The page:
Bernard Martin's show at ADA Gallery includes six sequential narrative paintings that depict Vincent Van Gogh's July 1890 shooting and demise in Auvers-sur-Oise, France. (Photo by Jay Paul)
When he was a young man, artist Bernard Martin, 82, read a cowboy book titled “The Authentic Death of Hendry Jones.” Marlon Brando in 1961 made a film from the novel called “One-Eyed Jacks” — a fact that Martin, a movie lover, enjoys contemplating. This is the thought behind “The Authentic Death of Vincent Van Gogh,” exhibited through April 30 at the ADA Gallery (228 W. Broad St.).
“Ever since, I’ve wondered what is an authentic death — or an inauthentic death?” he says. This led to six sequential narrative paintings, each 5 feet wide, that depict in huge comic-book style frames Van Gogh’s July 1890 shooting and demise in Auvers-sur-Oise. The show also includes recreations of Van Gogh’s self portraits interposed with pictures of the artist as a youth, and portraits of Kirk Douglas portraying Van Gogh.
Vacationing bratty brothers harassed the artist by sneaking fake snakes into his paint box, placing pepper on the ends of brushes that he nibbled on and laughing about his reactions. “They continually pestered him,” Martin says. Rene Secretan, then 16, had attended Buffalo Bill’s Wild West Show in Paris a year before, which Martin acknowledges by reproducing a poster of the show in a painting about Van Gogh’s tormentors. Secretan started wearing a cowboy hat. In Auvers, he borrowed an old pistol that he used to scare birds and rabbits. This, too, connects to Martin’s interest in the cinematic and mythic history of the American West.
Martin deadpans, “As we all know, he committed suicide by shooting himself in the stomach with a nonexistent gun. Van Gogh never had a gun in his life, never shot a gun, never mentioned a gun, and no gun was ever found.” Only three small caliber handguns existed in Auvers — two were recovered after Van Gogh’s death.
“Several generations of artists grew up and survived on the strength of Van Gogh’s story,” he allows a glimmer for mischief. “When I started art school, we all expected to suffer.”
Martin, a 2003 Pollak honoree, was raised in Southwest Virginia’s Ferrum community, but he went on to Richmond Professional Institute (now Virginia Commonwealth University) to study commercial design. There, in the classroom of Jewett Campbell, he realized his artistic self. He followed the inspiration to Hunter College in New York City and back to VCU, where he taught for 32 years. For his friend, author Tom Robbins, Martin designed the Matisse-like paper cut-out cover for “Skinny Legs and All.”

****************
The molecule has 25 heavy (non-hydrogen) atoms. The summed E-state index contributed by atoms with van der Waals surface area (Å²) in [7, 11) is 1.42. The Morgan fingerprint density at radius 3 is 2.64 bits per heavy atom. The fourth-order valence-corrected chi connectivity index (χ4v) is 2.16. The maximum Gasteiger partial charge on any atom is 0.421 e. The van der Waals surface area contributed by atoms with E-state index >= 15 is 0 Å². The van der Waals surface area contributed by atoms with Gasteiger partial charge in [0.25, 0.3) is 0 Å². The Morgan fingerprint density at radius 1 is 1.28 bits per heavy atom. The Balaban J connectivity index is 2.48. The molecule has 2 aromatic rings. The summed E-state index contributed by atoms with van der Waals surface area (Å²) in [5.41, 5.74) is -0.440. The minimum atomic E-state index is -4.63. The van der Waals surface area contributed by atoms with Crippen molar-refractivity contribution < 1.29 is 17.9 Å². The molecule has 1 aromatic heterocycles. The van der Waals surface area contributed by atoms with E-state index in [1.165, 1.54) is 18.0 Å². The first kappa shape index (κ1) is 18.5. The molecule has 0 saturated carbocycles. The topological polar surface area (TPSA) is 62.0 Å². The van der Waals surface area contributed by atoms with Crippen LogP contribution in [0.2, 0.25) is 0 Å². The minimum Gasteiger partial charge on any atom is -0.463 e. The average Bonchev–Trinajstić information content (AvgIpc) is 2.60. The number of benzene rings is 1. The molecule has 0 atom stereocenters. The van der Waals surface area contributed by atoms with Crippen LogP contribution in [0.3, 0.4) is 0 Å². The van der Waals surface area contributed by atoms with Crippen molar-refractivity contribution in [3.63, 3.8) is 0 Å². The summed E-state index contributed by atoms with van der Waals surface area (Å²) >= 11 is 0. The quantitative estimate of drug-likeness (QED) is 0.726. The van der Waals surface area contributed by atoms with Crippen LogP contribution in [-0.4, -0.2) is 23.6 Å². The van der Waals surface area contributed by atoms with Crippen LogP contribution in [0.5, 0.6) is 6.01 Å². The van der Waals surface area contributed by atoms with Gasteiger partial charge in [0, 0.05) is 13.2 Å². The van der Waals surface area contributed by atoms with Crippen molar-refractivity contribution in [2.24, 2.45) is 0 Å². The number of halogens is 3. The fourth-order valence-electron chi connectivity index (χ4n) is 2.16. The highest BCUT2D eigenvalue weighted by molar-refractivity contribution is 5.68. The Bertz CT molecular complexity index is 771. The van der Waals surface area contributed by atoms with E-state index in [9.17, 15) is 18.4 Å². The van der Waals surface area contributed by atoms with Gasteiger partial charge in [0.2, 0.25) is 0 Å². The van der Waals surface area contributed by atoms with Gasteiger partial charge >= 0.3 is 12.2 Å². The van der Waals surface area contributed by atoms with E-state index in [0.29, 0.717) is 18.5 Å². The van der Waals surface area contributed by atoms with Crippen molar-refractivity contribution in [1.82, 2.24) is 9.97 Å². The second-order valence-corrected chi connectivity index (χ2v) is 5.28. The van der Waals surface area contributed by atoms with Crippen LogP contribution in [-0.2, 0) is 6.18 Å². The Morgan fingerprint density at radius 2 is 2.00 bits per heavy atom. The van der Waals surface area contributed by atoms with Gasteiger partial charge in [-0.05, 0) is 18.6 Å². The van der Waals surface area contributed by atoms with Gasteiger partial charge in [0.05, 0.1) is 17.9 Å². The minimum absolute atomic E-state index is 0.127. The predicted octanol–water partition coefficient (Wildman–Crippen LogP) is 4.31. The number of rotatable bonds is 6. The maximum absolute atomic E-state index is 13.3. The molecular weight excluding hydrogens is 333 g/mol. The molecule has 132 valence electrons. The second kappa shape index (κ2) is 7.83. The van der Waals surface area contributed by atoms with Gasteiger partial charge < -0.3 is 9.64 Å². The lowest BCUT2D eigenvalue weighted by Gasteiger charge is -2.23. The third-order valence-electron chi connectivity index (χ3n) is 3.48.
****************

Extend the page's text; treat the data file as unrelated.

He works every day in his studio, producing large paintings that cover subjects ranging from the naughty “Tijuana bibles” comics to a single gun whirl of John Wayne in the film “Stagecoach.” He successfully fought lymphoma two and a half years ago, though he insists this Van Gogh series isn’t related. “I’ve reached personal conclusions about things, and painting.” One of which is that to remain relevant, the medium must once again go another direction. For him, it’s meant big stories — like Van Gogh’s death.
In 1934, Irving Stone wrote “Lust For Life,” in which he described in graphic detail Van Gogh’s suicide, but neglected to mention where the gun came from and why he shot himself in the stomach. “Ninety percent of suicides shoot themselves in the head,” Martin says.
Director Vincente Minelli adapted “Lust for Life” with Kirk Douglas. The film cemented the story. “Nobody ever questioned it,” Martin says. “I‘ve lectured about Van Gogh, shown the slides, and out of all those years and all those students, nobody — including me — ever said, ‘Does this not seem a little strange?’ ”
After his injury, Van Gogh staggered back to the inn, where he succumbed after 29 tormented hours. He spoke with two attending physicians, police and a few others. The stories about that period were, in some cases, told years later by people who would have had reason to distort the truth. In 2011, authors Steven Naifeh and Gregory White Smith published a biography, “Van Gogh: The Life,” that questioned the accepted story of the artist’s death, from how Vincent could have shot himself in the stomach to the behavior of the bullying boys and subsequent conflicting testimonies.
“That’s getting into what I’m more interested in, the narrative possibilities,” Martin says. Whether Van Gogh was accidentally shot by a cowboy-playing brat — while teasing the artist, or aiming at another target — isn’t Martin’s concern. What matters to him is how the story is told and what parts we choose to accept.